Intersect News #29 February 2011

3 Mar 2011

Environmental Metabolomics project delivered

Intersect has deployed the Environmental Metabolomics Information System (EMIS) for the University of Sydney. The EMIS provides an online capability for recording and sharing information about metabolites discovered in samples of plants and soil. The system enables handling of greater data volumes, centralising all experiment data in one place, and significantly improving the ability to search and share the entire set of historical data as well as perform detailed analysis.

The EMIS will increase the productivity of researchers by requiring less manual effort, and enabling access to the public and other researchers, consequently improving collaboration. The system was developed by Intersect for the University of Sydney as part of the eResearch program, funded through the ICT Tools and Frameworks for Research Collaboration.

N.C.W. Beadle Herbarium development completed

The N.C.W. Beadle Herbarium project created a new web-based herbarium system to manage the ‘lifecycle’ of plant specimens at the University of New England’s internationally recognised N.C.W. Beadle Herbarium, making this significant collection of nearly 100,000 plant specimens far more discoverable, and its database more useable and manageable.

The new web-based relational database provides easy access for multiple users, with defined privileges, both on and off campus. Authorised users are able to edit data, to enter new specimens records which conform to Australian HISCOM standards and output the data in the range of required formats for production of labels, interrogation of data, delivery of data across the web. The risk of accidental data loss has been eliminated and data errors reduced with look up tables and authoritative name libraries. The chance of incorrect data being entered has greatly lessened with a user-friendly interface for data entry, including auto complete functions and web-based spelling checkers. The arduous process of printing labels has been replaced with a simple, fast system.

This project has synergy with the Entrée project, which is making the contents of the Australian Plant DNA Bank at Southern Cross University, the N.C.W. Beadle Herbarium at the University of New England and the Janet Cosh Herbarium at the University of Wollongong available to the Atlas of Living Australia and Australia’s Virtual Herbarium.

The technology developed for the NCW Beadle Herbarium project provides a model for other herbaria wanting to solve similar problems.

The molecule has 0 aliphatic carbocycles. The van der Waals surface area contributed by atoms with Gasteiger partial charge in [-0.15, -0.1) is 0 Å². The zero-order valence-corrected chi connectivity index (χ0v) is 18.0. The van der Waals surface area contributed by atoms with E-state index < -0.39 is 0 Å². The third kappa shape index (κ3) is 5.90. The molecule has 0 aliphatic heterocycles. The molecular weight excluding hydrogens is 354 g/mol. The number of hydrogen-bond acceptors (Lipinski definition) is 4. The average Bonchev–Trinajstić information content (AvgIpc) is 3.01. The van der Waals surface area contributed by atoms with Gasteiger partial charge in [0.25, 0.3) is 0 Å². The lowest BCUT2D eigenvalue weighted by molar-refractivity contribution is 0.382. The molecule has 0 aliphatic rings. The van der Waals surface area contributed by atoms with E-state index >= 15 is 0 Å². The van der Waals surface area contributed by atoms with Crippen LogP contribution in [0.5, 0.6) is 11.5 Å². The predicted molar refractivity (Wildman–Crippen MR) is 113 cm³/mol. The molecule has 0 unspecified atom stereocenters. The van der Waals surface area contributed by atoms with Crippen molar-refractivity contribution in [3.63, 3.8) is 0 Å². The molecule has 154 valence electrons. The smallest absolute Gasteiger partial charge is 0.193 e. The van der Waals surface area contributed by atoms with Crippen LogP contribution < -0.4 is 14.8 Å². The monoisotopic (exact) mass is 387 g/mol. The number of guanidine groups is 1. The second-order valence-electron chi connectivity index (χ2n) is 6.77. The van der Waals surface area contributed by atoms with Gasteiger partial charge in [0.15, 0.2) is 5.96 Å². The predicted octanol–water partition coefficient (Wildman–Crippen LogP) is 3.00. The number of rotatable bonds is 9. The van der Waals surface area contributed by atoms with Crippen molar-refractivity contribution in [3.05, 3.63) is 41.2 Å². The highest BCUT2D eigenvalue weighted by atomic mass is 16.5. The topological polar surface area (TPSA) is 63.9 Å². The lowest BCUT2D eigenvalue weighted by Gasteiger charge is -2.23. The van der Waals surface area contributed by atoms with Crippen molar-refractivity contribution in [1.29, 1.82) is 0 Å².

Caretrack kicks off

Caretrack Australia is part of a National Health and Medical Research Council (NH&MRC) funded program grant for improving the safety and aptness of healthcare. The aim is to study how and why common conditions are managed by healthcare providers. The project anticipates recruiting 1000 participants and reviewing all healthcare medical records for 26 clinical conditions; this involves 723 indicators and approximately 3000 healthcare providers.

Intersect will build an offline data collection system and central database with web applications for managing data collection about treatment received by patients with certain conditions. The project is a collaboration of Caretrack Australia, the University of South Australia and UNSW.

ANDS projects start

Intersect is undertaking a number of Australian National Data Service (ANDS) projects for the University of Sydney, UNSW and the University of Wollongong. These projects will become part of the ANDS ‘Seeding the Commons’ and ‘Data Capture’ programs. The first to kick off is the Biomechanics Data Capture project for the University of Wollongong. More details soon.

New eResearch Analyst for UWS

Peter Bugeia has joined Intersect as the eResearch Analyst for the University of Western Sydney. Peter has 27 years IT experience across a wide range of industries including medicine, banking and finance, and media.  He has worked in commercial, not-for-profit and public sectors and has held various roles from Senior Software Engineer and Test Manager to Project Manager, Enterprise Architect and Business Analyst.


We currently have vacancies for software engineers with strong Perl skills. For more information, see

Kind regards
Leonie Hellmers

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